Many trans people don’t want surgery or can’t have surgery for medical reasons or because it costs tens of thousands of dollars, and that can prohibit someone from legally being recognized as the gender they are, ever. This group of people includes me. It was interesting to see my doctor’s face and reaction when I told him the only thing I would change about my body would be to undo the surgery that was forced on me as a child and that otherwise I was not unhappy with my genitals and didn’t want to change them. He replied, “Well, you can undo it if you have the surgery.” He seemed perplexed that I wasn’t unhappy or loathing of my genitals and advised that I remove, cut, and scar more of my genitals in order to cover up the first surgery.
But not only did I not loathe my genitals, removing more sensitive, functional genital tissue, including a large portion of the glans of my clitoris to reduce its size to a more “normal” size seemed like a bad idea to me. I enjoy my sex life and surgery seems like it would reduce functionality and sensitivity.
I know lots of trans people decide to have genital surgery, and of course that’s their right. But it’s also my right to elect not to. It’s terrible to push someone to choose surgery or expect them to simply because they are trans or intersex. I’d been traumatized by the mutilation that was forced on me as a child, and have no desire to relive it.
This discussion ended with him trying to convince me that I wasn’t intersex, that due to the fact it was successfully erased by surgery, I was essentially making it all up. In his words, my surgery was to “correct a birth defect,” it was not mutilation. He discouraged me from investigating further and looking into my health further; “It’s probably an isolated thing,” he told me.
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So as it stands, I have conflicting documents. My birth certificate says “M” while my drivers license and the social security administration say “F.” And eventually, when I get together the money to buy a new one, my passport will say “F.” But who cares, right? My various IDs should be enough, right?
As it turns out, no. If it were discovered that my birth certificate were in conflict with my ID, my ID would be reverted to male. If I were to unfortunately be caught walking while trans* and brought into custody or arrested for any reason, I’d end up in a facility with males and treated as a male.
I already have to deal with the fact that if I apply for a job and they run a background check, they will find out that I had a previous name, one that doesn’t fit my appearance or gender. So I will either have to let them know up front – to prevent being accused of fraud or deception – by filling out “previous names” on the application, or I can hope they don’t actually run a background check and find out what my old name was. It’s unfortunate, unfair and illogical that intersex people get assigned a gender and a sex and are expected to either stick with them (even if they’re wrong) or fix someone else’s mistake with expensive, risky surgery on their genitals.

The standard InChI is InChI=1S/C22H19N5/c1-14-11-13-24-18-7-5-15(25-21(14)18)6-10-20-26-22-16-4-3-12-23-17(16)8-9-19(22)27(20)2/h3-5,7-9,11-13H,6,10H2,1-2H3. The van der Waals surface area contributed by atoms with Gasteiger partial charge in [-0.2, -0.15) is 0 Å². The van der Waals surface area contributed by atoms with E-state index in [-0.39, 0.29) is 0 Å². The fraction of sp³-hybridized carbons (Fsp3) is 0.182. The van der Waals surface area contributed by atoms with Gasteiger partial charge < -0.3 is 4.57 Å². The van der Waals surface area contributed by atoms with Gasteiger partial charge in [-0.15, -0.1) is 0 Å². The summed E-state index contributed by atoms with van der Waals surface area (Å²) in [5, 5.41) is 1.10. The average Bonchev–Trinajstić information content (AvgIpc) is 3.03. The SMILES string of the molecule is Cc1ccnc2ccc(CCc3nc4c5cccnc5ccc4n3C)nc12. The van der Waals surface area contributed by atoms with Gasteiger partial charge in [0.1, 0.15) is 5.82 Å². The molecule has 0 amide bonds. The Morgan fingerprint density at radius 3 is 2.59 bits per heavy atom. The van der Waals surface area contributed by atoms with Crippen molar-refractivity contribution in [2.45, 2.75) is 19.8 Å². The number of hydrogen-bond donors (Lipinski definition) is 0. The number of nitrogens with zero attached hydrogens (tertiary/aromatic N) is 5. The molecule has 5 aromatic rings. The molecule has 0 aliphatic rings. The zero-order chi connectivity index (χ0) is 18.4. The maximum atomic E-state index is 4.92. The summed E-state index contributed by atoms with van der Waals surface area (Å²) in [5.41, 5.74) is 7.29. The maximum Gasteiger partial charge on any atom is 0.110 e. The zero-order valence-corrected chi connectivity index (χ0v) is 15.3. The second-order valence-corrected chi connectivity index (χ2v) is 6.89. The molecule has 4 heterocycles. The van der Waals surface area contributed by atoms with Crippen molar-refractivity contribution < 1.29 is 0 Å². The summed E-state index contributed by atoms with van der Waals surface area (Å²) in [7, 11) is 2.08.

I’ve wondered what would happen if someone like myself asked my genitals be returned to their normal state, as they were before surgery. Would any doctor be willing to leave their operating room with genitals that weren’t part of this constructed binary? I don’t foresee ever being able or allowed to exist as something physically “in between” to any degree in so far as my genitals are concerned. That body, my body, is unacceptable. If we define sexual orientation based on anatomy, as most people do, who would an intersex person be expected to be with in order to be heterosexual? We are destructive to heteronormativity, to the notion of “men and women”, even to ideas like “gay” and “lesbian” if we define sexual orientation purely by anatomy. So what’s next? Where do we go from here? And how do we get there without violating the bodies and identities of more intersex people?
About the author: Amelie is an intersex, queer, trans* woman pursuing a Master’s degree in pure mathematics. She attained her undergraduate degrees in German and Mathematics, and has studied abroad in Germany at Ruprecht-Karls Universität Heidelberg. She has experience with working inside the university system with administrators and educators to change policies and develop educational programs offered to faculty, staff, and students. She has also experienced first hand the way in which gender and sexuality are understood in western European countries. When she isn’t studying mathematics, she is active in the community and tries to educate and raise awareness around intersex and trans* issues.